Close Relationships, Love and Friendships Lead to Healthier Lives
Love can benefit the overall well-being of individuals as psychological and physical health are strongly related to healthy social relationships. Scientific evidence has backed that being in love and having friends is essential to maintain and improve health. Loneliness, on the other hand, affects well-being and can increase the risk of heart attacks.
Stress reduction, improved mental health and a strong immune system are some of the benefits of having strong social connections. Being in love increases production of neurotransmitters, such as dopamine, which generate the sensation of euphoria and increase energy, according to Mexico’s Ministry of Health. These effects are linked to better health outcomes. For example, by experiencing joy, stress levels reduce and cardiac rhythm improves, which can help to maintain a healthy heart, as reported by Christus Muguerza. A study has even shown that married people have a lower risk of dying from a cardiovascular disease. In Mexico, 38% of those over 15 years old are married, according to INEGI.
Other evidence suggests that love helps to live a longer life. Moments of affection and joy can lead to a longer life and better health, according to research from UC Berkeley. “What we found is that having these brief shared moments, known as ‘positivity resonance,’ is a powerful predictor of how healthy we are going to be in the future and how long we will live,” said Robert Levenson, Professor of Phycology, UC Berkeley.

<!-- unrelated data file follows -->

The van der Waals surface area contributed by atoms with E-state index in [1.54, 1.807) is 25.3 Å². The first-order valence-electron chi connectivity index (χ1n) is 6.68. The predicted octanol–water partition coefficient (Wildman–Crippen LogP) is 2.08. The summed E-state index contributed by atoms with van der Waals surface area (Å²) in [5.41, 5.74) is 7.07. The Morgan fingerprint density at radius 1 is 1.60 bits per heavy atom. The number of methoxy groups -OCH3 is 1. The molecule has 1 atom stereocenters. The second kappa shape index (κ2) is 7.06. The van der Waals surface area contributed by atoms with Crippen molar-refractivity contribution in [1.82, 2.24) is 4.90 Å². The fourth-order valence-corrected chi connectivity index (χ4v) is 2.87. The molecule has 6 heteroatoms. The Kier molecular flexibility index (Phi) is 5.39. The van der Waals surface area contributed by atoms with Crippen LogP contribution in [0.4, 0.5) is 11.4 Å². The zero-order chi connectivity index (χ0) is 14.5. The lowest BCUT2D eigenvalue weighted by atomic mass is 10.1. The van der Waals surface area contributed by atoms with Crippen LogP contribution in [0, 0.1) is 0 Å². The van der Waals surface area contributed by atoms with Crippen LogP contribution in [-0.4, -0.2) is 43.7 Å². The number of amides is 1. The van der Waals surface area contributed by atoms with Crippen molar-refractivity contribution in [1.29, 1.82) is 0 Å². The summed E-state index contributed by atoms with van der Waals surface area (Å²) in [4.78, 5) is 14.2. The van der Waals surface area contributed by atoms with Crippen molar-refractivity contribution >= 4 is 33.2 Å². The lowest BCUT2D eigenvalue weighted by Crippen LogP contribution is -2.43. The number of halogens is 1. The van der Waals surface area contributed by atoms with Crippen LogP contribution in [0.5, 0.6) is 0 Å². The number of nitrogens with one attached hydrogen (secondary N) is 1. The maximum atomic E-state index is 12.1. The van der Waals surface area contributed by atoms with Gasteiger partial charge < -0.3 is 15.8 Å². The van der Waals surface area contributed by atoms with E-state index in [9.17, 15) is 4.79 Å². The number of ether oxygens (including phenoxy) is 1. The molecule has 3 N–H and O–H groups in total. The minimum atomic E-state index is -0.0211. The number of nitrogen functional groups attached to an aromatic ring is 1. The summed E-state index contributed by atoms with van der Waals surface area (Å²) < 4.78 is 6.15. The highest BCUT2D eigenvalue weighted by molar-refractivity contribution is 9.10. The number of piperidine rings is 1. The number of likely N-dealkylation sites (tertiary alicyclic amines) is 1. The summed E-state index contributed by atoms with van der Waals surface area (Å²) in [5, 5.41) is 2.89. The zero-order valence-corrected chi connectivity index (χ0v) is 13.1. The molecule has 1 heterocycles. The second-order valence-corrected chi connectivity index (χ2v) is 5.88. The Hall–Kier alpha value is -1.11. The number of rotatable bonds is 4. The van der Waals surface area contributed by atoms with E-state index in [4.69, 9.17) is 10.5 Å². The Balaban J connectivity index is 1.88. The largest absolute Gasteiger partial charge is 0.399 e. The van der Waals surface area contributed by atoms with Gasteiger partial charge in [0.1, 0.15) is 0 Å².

Friendships also have an important effect on human health, reducing risk of depression, high blood pressure and having a high body mass index (BMI), according to Mayo Clinic. Taking part in social activities with friends can also improve well-being by increasing physical activity. For example, a study from the University of Bristol, showed that children with more friends are more physically active than those with less.
Physical separation, betrayal or romantic rejection can cause a surge of stress hormones that can even be misdiagnosed as a heart attack because the symptoms and test results are similar, according to The American Heart Association. “Your brain registers the emotional pain of heartbreak in the same way as physical pain, which is why you might feel like your heartbreak is causing actual physical hurt,” says Queensland Government.
It has also been shown that isolation is linked to multiple health affections. Loneliness can increase the risk of suffering a heart attack or stroke; the risk is similar to that of light smoking or obesity, according to Harvard. “Investing time in making friends and strengthening your friendships can pay off in better health and a brighter outlook for years to come,” says Mayo Clinic.